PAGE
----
The band brings it back up to speed with “What You’re Doing,” featuring some clever rhyming from Geddy Lee lyrically on top of a ‘Heartbreaker’ style groove. If there’s anything on this record sounds the most like the ’70s, it’s definitely the following track “In The Mood.” It features a cowbell-driven drum intro with a guitar riff on a slight chorus effect and more clichéd lyrics reflective of the time and it all kind of reminds me of ‘I Just Wanna Make Love To You’ by Foghat. The band then goes into a soft ballad that leads into an aggressive 70’s hard rock guitar riff with “Before and After.” Closing out the record was the song that truly put Rush on the map, a slow and heavy hard rock song “Working Man” talking about simply what the title suggests. A working-class man who’s a workaholic and doesn’t slow down because he feels it’s his most important obligation to work and earn his weekly pay. This is something that just about any working class citizen could relate to. For that reason, it was requested to be played on the radio quite often and really helped launch Rush’s career. It’s still revered as a fan favorite 45 years after its initial release.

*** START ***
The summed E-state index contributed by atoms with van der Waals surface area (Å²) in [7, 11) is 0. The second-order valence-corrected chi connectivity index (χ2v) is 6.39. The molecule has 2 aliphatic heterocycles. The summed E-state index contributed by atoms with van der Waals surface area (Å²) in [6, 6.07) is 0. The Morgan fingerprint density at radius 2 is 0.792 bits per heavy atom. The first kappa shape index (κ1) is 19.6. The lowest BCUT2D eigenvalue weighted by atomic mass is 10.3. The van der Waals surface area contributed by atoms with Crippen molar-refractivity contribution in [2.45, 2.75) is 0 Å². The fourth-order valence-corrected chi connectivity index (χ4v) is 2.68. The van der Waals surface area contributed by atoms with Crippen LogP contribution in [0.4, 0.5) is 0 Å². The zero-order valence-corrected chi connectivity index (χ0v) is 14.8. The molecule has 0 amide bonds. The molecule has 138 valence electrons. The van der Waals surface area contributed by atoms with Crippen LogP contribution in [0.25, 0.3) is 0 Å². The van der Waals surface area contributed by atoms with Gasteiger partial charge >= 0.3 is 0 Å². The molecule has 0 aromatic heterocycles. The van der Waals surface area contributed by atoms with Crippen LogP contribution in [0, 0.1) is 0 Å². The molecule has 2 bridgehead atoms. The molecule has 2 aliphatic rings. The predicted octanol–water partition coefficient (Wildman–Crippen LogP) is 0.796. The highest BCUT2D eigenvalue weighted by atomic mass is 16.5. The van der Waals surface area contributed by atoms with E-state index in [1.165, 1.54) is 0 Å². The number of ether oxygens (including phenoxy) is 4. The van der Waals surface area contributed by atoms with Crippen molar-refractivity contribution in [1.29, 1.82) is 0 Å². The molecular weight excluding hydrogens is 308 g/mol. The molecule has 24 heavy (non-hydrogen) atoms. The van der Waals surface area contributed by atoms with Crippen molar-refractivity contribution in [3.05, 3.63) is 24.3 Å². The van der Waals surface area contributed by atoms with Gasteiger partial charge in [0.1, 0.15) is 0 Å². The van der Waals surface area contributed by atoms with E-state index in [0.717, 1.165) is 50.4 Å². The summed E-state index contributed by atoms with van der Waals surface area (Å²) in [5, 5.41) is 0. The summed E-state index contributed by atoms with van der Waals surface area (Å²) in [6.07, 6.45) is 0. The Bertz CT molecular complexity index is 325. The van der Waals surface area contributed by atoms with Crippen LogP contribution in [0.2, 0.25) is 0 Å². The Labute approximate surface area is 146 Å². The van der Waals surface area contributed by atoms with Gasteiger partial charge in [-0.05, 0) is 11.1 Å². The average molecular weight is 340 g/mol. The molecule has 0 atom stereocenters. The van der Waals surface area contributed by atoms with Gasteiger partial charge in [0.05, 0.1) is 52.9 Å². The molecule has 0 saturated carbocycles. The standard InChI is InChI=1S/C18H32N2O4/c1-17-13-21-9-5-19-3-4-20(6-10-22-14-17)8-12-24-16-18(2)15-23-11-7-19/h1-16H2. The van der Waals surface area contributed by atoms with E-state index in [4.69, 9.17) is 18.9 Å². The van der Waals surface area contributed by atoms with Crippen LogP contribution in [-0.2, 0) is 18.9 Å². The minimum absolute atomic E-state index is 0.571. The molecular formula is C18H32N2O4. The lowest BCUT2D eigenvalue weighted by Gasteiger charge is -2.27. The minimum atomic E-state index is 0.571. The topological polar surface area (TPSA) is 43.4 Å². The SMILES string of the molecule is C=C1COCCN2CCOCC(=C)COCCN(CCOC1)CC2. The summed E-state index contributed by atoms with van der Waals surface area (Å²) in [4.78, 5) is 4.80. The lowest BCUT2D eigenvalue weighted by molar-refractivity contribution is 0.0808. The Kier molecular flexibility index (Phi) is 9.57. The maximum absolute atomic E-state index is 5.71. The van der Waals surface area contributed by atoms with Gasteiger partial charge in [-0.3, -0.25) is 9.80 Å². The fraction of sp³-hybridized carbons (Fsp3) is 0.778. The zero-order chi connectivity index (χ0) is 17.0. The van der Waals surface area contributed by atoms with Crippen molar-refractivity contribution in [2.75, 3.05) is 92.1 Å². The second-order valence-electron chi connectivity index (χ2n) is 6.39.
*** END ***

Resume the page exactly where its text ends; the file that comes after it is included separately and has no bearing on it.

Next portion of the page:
The final verdict about this record is that it’s a very nostalgic listen. Clearly Rush had not found their identity yet, as most bands when they start out typically don’t. The lyrics were mostly written by Geddy talking about rather typical hard rock song topics which they would later shed completely once Neil joined the band. It’s one of the only albums in Rush’s catalog that I find myself saying, “This reminds me of… *insert popular hard rock band of the 70’s here*” and while I find that usually brings down the value of the music, I really tend to not feel that way with this album. Rush displayed what I consider a pretty good summary of what 70’s hard rock sounds like. However, one should not mistake that as a perspective of diminishing its quality and spirit. It displays a band eager to get recognition and reach a wide audience attempting to break from the incredibly stagnant Canadian rock scene at the time with sounds that are familiar to the common hard rock fan, but with Rush’s obvious unique take due to the delivery of their performances and technique. Even at a young age and with Rutsey on drums, they certainly could prove that they were not slouches when it came to musicianship, and that musical ambition certainly carried them far once they acquired drumming virtuoso Neil Peart as Rutsey’s replacement following this record for their sophomore release Fly By Night (1975) and beyond. Rush is an album I think every fan of Rush should check out if they haven’t already, but it wouldn’t be the first album I would recommend in terms of representing what the band truly sounds like.